The Interrupters is said to have run as long as 165 minutes, forty minutes longer than the version ultimately given wide release (or, you know, "wide release"), and while even the two-hour version of the story doesn't really need that much running time to make its thematic points, I should wonder if a longer Interrupters might be quite a wonderful thing. For the individuals we meet in this documentary are so fascinating and engaging, and their work so important and compelling, that it seems that the more time we get to spend with them the better; in point of fact, more than once I found myself wishing that there was a weekly series about the titular interrupters, which would at once solve two of the biggest issues with the film: two hours is too little time to fully explore every nook and cranny that comes up along the way, and two hours is an awfully long time to spend watching such sobering, dark material at one stretch.
Inspired by an article written by producer Alex Kotlowitz, the film documents the period from summer 2009 until early fall 2010 in Chicago, Illinois, where a local group called Cease Fire is dedicated to reducing violence and death in the city's poor and under-developed neighborhoods. One of the ways this is done is through the employment of Violence Interrupters, men and women who come from the very same violent background that they are now dedicated to fighting, the idea being that someone who was brought up in that environment and was able to transcend the cycle of violence begetting further violence is better able to communicate with the people they're trying to help than e.g. some well-off, highly-educated white kid from a nice suburb. And it works, apparently, for at one point we hear a passing reference to the figure that in areas with this program in place, violent deaths decreased by 40%. Whether this is over a month, a year, a decade, isn't quite made clear, because The Interrupters isn't an advocacy doc, except in the loosest way - plainly, director Steve James (who previously studied the poorer quarters of Chicago in Hoop Dreams) believes in the mission of Cease Fire, and his movie exists to show the world all of that group's good work, but there's no sense whatsoever that he's proselytising. This is an observational movie, not a prescriptive one.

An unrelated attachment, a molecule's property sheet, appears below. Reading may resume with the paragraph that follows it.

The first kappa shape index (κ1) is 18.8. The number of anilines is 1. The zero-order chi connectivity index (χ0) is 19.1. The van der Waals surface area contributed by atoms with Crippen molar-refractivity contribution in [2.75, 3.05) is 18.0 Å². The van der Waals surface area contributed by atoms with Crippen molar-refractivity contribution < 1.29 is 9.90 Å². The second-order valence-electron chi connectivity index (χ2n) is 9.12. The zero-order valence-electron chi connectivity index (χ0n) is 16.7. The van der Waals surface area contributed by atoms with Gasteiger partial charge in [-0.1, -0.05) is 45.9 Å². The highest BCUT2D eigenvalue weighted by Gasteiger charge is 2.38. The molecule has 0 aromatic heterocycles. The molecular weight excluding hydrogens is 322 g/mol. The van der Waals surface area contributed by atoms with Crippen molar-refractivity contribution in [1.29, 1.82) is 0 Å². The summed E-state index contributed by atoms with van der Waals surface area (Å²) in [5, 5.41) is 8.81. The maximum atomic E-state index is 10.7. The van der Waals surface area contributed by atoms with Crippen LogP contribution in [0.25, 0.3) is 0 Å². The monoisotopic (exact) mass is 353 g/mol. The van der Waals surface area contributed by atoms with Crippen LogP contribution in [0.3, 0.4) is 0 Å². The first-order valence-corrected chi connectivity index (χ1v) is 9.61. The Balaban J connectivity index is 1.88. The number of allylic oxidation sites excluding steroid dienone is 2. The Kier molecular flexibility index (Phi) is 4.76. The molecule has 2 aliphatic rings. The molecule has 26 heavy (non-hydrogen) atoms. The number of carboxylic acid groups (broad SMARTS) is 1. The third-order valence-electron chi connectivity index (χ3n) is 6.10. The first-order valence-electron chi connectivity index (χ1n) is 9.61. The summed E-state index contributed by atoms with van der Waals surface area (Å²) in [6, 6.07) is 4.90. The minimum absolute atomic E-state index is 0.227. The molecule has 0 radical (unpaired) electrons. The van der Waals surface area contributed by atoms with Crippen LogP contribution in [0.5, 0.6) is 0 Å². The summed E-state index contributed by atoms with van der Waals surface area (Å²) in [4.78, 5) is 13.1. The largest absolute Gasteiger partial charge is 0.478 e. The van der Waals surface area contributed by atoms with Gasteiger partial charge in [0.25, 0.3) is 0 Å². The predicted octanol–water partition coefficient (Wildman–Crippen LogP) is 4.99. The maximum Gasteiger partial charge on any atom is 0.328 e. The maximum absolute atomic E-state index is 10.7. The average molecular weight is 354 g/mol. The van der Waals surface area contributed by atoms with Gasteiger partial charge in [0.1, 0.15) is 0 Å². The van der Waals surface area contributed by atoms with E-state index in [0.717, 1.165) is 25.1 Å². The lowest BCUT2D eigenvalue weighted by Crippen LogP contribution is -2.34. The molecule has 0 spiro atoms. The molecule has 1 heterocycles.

And why not, when the observing is this good. A great many faces pass by over the course of the film, but the three that we spend the most time with are Ameena Matthews (the daughter of one of the most prominent ganglords of the last half-century), Cobe Williams, and Eddie Bocanegra, ex-cons and gangbangers who have returned to the neighborhoods where they grew up to do good. James uses these three in two ways: as a vehicle for exploring the lives and the world of the people they help, and as case studies in how it's possible for the human being, a bloody-minded and aggressive animal if there ever was one, to do what is right and not what is easy, and to act with the highest level of dignity and respect for others and themselves. Their mission is twofold: first, they inveigle themselves into the lives of people who ask for help, acting as a combination of sponsor, big brother or sister, parole officer, and guidance counselor; second, they put themselves right there on the street, in the middle of the violent conflicts that crop up like dandelions, helping the people waving guns at one another to see that there is another way to live than trading eye-for-eye and death-for-death. The courage and strength of character it takes to dedicate themselves to this mission is palpable even though James never once tries to foreground it or insist on their heroism.